Download Full Text (646 KB)
Graduate School of Education
In order to plan and implement lessons that will be effective for a wide variety of learners, teachers must assess what students know and how they know it. They must also know students’ academic strengths, challenges, and preferences. Careful observation of what students do and say as they work provides a rich source of data about both their knowledge and ways of learning. We highlight three strategies we use to help teachers refine their understanding of individual students:
(a) building teachers’ skills in observing without making judgements; (b) teaching teachers to use a shared, neurodevelopmental framework through which to view student learning and behavior; and (c) facilitating collaboration among general education and special education teachers in using these tools to assess student learning and plan lessons.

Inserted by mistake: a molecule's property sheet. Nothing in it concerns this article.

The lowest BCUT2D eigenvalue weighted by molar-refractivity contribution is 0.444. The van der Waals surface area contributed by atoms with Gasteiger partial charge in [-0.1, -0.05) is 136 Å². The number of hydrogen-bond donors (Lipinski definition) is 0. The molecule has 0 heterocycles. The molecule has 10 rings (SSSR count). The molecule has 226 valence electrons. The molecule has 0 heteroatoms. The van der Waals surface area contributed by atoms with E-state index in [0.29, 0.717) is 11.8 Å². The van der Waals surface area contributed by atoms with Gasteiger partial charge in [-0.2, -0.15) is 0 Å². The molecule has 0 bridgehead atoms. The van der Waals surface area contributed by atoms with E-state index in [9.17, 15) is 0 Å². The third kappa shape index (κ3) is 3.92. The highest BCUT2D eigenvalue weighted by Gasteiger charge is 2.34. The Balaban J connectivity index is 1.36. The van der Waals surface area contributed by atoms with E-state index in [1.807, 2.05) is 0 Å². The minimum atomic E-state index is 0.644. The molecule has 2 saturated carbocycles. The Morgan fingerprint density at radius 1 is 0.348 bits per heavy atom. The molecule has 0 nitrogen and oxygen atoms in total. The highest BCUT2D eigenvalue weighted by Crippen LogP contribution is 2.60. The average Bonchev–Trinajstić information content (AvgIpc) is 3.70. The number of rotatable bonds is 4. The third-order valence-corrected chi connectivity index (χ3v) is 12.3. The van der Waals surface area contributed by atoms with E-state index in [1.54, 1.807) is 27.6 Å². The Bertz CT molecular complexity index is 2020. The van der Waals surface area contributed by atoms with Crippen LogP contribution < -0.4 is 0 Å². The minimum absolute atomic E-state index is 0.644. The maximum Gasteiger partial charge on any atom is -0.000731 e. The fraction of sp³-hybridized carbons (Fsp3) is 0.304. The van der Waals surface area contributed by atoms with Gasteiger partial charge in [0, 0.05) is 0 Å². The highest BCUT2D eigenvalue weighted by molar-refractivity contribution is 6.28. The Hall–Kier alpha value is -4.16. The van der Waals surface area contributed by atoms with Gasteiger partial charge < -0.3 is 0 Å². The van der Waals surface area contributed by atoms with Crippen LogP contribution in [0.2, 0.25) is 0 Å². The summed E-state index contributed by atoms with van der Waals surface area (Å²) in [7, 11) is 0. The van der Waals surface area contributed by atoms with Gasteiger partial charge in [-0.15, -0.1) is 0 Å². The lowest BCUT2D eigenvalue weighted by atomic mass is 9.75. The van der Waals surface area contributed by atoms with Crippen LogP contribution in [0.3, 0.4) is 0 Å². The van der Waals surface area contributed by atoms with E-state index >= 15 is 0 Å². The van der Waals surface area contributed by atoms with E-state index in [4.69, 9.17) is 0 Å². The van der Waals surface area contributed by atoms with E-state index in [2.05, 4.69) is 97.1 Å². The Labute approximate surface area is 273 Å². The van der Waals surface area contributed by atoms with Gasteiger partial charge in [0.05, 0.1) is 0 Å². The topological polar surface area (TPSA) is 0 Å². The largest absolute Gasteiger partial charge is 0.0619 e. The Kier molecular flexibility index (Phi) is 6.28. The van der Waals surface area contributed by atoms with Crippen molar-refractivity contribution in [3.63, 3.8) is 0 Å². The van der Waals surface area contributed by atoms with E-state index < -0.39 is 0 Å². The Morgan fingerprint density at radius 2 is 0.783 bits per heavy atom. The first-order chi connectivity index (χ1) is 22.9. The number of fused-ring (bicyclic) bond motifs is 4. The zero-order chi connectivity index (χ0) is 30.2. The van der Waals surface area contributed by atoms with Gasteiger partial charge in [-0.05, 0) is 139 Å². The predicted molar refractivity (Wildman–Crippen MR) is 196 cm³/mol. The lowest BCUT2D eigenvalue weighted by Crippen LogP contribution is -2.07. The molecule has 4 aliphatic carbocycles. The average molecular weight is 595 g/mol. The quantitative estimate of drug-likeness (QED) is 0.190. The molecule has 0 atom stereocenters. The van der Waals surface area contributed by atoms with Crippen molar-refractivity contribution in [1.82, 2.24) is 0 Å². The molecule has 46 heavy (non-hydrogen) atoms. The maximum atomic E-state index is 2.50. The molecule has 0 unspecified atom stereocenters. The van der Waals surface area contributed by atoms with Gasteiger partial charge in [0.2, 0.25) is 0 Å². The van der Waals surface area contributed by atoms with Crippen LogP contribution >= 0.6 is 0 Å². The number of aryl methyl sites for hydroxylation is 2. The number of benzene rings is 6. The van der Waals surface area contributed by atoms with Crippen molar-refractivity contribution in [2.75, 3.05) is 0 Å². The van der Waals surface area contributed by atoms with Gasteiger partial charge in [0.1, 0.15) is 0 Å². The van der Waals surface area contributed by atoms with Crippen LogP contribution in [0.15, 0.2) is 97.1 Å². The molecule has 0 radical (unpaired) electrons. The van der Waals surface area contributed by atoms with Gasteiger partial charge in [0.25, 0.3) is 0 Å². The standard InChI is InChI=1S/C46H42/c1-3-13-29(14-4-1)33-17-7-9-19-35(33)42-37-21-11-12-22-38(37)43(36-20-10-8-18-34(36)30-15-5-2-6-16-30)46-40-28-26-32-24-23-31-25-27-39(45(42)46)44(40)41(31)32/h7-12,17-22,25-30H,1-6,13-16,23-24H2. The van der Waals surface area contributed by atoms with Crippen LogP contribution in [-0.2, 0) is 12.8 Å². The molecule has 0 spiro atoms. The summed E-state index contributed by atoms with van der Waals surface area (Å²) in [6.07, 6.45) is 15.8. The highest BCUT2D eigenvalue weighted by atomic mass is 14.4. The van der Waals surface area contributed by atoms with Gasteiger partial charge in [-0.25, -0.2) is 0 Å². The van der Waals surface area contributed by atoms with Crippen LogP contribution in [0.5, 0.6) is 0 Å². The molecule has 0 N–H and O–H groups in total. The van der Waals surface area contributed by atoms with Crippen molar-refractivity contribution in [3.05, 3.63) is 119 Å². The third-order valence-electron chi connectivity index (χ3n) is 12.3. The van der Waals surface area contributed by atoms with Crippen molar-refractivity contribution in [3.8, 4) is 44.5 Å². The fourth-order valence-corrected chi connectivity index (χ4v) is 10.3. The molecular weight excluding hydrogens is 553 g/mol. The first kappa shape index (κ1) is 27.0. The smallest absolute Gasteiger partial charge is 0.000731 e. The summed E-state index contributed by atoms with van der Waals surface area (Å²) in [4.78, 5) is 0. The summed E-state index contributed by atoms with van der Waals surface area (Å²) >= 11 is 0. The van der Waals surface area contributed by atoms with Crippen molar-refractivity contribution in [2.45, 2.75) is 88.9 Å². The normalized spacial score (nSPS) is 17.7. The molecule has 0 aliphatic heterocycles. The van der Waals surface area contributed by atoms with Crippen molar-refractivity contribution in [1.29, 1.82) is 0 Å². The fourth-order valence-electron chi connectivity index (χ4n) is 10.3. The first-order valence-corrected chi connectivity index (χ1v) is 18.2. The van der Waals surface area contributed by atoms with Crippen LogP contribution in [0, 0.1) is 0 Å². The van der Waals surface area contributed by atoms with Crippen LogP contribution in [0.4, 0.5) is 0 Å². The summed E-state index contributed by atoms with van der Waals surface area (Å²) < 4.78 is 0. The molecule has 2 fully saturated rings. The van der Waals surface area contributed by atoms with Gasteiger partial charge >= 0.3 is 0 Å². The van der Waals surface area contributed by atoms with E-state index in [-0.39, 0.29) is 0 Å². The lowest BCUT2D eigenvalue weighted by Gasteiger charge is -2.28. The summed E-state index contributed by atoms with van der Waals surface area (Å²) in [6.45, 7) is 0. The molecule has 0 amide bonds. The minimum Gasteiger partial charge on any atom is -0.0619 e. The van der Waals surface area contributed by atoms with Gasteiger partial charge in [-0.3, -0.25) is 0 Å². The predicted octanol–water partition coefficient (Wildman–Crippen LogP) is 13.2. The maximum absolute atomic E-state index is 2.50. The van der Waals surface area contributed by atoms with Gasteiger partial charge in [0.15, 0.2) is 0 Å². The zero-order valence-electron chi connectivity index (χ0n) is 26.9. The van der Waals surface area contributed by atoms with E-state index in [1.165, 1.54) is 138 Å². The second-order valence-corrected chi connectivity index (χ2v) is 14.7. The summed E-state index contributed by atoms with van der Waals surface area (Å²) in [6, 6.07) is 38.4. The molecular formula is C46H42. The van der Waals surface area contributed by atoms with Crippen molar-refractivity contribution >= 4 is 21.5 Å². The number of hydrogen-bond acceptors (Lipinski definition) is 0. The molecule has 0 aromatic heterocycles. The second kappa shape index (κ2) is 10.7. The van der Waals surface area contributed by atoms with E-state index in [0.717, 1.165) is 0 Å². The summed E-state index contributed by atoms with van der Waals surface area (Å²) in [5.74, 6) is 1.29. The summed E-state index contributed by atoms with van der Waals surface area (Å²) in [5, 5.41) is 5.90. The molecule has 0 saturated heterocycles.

The combination of careful observations, a neurodevelopmental lens through which to see and interpret the observations, and the different perspectives of general and special education teachers, builds a foundation for planning appropriately leveled and rigorous lessons that leverage students’ strengths while supporting them in their weaker areas.
The Institute for the Promotion of Teaching Science and Technology (IPST), Ministry of Education
mathematics, STEM, informal assessment, neurodevelopmental framework, low-inference observations, lesson planning
Curriculum and Instruction | Educational Assessment, Evaluation, and Research | Educational Methods | Teacher Education and Professional Development
Rothschild, K., Cohen, M., Babette Moeller, B., Dubitsky, B., Marshall, N., & McLeod, M. (2018). Learning to Look, Looking to Learn. The Institute for the Promotion of Teaching Science and Technology (IPST), Ministry of Education. Retrieved from https://educate.bankstreet.edu/faculty-staff/53